Skyforge: Since a long time ago, the Switch has been begging for an MMO. Who wouldn’t love an MMO you could play on TV and the go? Skyforge had the chance to make up for this lack. Even though the free-to-play model usually seems more like pay-to-win, I decided to give Skyforge a shot.
Start on Your Journey to Eternity
Skyforge has a pretty good story for what it is. Most MMOs don’t have the most interesting stories, and even the best ones have stories that build up slowly. At the start of Skyforge, players discover their character is immortal—a god-to-be. From there, you’ll find out about Aelion, where the immortals train and hang out. As you learn more about your growing godhood, you’ll start looking for a mysterious being called the Gravedigger. It may not be anything special, but it works well enough and keeps you interested enough to keep playing.
Explore A Vast Space
The best part of Skyforge is how you play it. It’s easy to learn, fun to play, and keeps you busy. The game takes place in the world of Aelion, which is split into several provinces, each of which has its areas or sections. You can choose from story missions or side quests, which will tell you where in a province you need to go. A single level is usually pretty linear. You move from the start to the end, stopping at a few checkpoints along the way. During a mission, you rarely have to return to a place you’ve already explored. What’s nice is that you can open up your quests or missions from the menu and choose one. The game will then take you to the right place.
Combat isn’t very complicated, but that doesn’t mean it’s a bad thing. Your class also has a lot to do with how you fight enemies. In this game, you can choose from an amazing eighteen classes. You can use three of them right away: the Paladin, the Lightbringer, and the Cryomancer. You can unlock the other fifteen classes if you save up enough in-game currency, which isn’t easy, or if you buy a different kind of in-game currency. If that sounds confusing, it is, but I’ll discuss the game’s money issues later.
Each class has its attacks and skills.
I got a bundle with the game, so I had enough money to buy a few other classes. I tried out the Firestarter, the Outlaw, and the Gunner. I liked how each class felt completely different, with its skills, attacks, and way of playing. I thought the Paladin was a bit simple, but I liked the close-range fighting style. But the Cryomancer was by far my favourite class. Being able to attack from a distance and freeze enemies for a short time fits my play style very well. One thing I liked about the class system is that you can switch classes anytime from the main menu.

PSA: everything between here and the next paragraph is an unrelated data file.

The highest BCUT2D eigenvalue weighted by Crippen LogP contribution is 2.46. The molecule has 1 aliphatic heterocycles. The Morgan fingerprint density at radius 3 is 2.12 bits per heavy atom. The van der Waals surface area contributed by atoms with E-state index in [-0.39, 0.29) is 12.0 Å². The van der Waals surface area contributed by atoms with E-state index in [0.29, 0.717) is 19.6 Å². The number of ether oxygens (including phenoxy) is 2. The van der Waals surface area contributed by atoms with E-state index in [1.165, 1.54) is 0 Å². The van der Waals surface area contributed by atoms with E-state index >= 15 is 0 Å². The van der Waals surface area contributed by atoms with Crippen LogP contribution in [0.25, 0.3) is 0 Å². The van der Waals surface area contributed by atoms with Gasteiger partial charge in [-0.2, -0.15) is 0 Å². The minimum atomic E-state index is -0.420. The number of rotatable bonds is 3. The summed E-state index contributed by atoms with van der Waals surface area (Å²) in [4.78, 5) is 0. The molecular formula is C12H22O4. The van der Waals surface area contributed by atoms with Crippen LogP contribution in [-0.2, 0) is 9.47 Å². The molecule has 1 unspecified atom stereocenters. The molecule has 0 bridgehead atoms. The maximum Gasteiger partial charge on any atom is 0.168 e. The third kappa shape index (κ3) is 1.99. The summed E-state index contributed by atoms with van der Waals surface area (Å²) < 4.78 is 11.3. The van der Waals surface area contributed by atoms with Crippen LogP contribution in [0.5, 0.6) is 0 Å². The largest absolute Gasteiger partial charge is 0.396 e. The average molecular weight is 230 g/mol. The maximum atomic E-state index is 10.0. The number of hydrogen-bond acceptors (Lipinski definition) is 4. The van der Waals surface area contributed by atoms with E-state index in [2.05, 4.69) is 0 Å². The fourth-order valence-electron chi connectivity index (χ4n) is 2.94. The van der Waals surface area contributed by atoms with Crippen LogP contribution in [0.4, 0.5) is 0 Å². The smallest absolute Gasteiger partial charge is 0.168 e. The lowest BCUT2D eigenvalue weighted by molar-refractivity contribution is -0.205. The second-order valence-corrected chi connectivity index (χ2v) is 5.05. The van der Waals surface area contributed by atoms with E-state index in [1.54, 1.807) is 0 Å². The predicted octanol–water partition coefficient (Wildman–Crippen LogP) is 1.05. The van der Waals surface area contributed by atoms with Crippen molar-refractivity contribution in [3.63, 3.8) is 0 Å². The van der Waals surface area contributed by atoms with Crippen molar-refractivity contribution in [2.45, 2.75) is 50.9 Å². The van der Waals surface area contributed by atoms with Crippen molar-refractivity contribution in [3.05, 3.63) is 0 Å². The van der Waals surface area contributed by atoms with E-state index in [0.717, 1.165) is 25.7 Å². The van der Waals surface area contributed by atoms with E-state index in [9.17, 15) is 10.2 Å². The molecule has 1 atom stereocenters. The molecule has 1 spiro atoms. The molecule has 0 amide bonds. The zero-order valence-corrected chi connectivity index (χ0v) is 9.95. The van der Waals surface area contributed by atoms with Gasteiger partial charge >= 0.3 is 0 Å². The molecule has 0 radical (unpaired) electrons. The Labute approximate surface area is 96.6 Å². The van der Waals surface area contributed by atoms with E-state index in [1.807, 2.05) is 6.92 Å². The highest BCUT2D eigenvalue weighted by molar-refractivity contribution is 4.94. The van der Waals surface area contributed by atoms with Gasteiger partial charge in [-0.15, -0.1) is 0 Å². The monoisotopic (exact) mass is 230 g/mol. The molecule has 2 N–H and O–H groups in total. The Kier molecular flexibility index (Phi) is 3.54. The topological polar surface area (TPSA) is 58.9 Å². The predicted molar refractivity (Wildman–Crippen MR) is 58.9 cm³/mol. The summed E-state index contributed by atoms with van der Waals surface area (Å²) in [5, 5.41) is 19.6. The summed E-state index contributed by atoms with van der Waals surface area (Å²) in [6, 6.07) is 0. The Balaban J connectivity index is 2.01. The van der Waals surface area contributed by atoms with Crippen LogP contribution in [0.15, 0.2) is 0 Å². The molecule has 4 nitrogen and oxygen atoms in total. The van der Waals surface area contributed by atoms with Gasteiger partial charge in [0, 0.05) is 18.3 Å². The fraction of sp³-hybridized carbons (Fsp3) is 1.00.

No matter what class you choose, most of your attacks are linked to the X, Y, and B buttons. As you level up your class, you’ll be able to use more skills and attacks, which will be assigned to the ZL button. Most of the time, R and ZR will be set to two attacks or skills. I was a little worried I’d get confused and forget which was which, but there’s a legend in the bottom right corner of the screen that tells me what each symbol means.
A blue bar in the bottom left corner of the screen shows how much Mana you have. Many of your skills require you to use Mana. Stronger abilities cost more, and once your stores are empty, you’ll have to wait a short time before you can use your more powerful attacks again. You can also dash short distances by holding down the left joystick. This can help you avoid attacks or get far enough away from enemies so you can heal if you need to.
Only a Little… Rough
Skyforge has a lot of different currencies, which is the last thing I don’t like about it. Some crystals look like medallions, others look like medals, and something called “knowledge of enemies,” which is kind of like their money. Even though they are different, it’s not clear at first which currency can be used in which situation.
At some point, you’ll figure out that enemy knowledge is used to improve your stats by upgrading the Tower of Knowledge, while two different types of currency are used to unlock classes. Not only is it unclear how to use the currency, but it is also not clear where and how to get each type (except for enemy knowledge, which you get by beating enemies). Overall, there needs to be more information about Skyforge’s currencies.
A good game that needs some work
I had a good time with Skyforge as a whole. The combat and missions made me want to play it again, and the story was entertaining enough, though not exactly captivating. Even though it has some problems, I think it could be a pretty good game with a little work. Depending on how the currency works and how much cleaning needs to be done, it could fill a huge gap on the Switch and give us an MMO we need.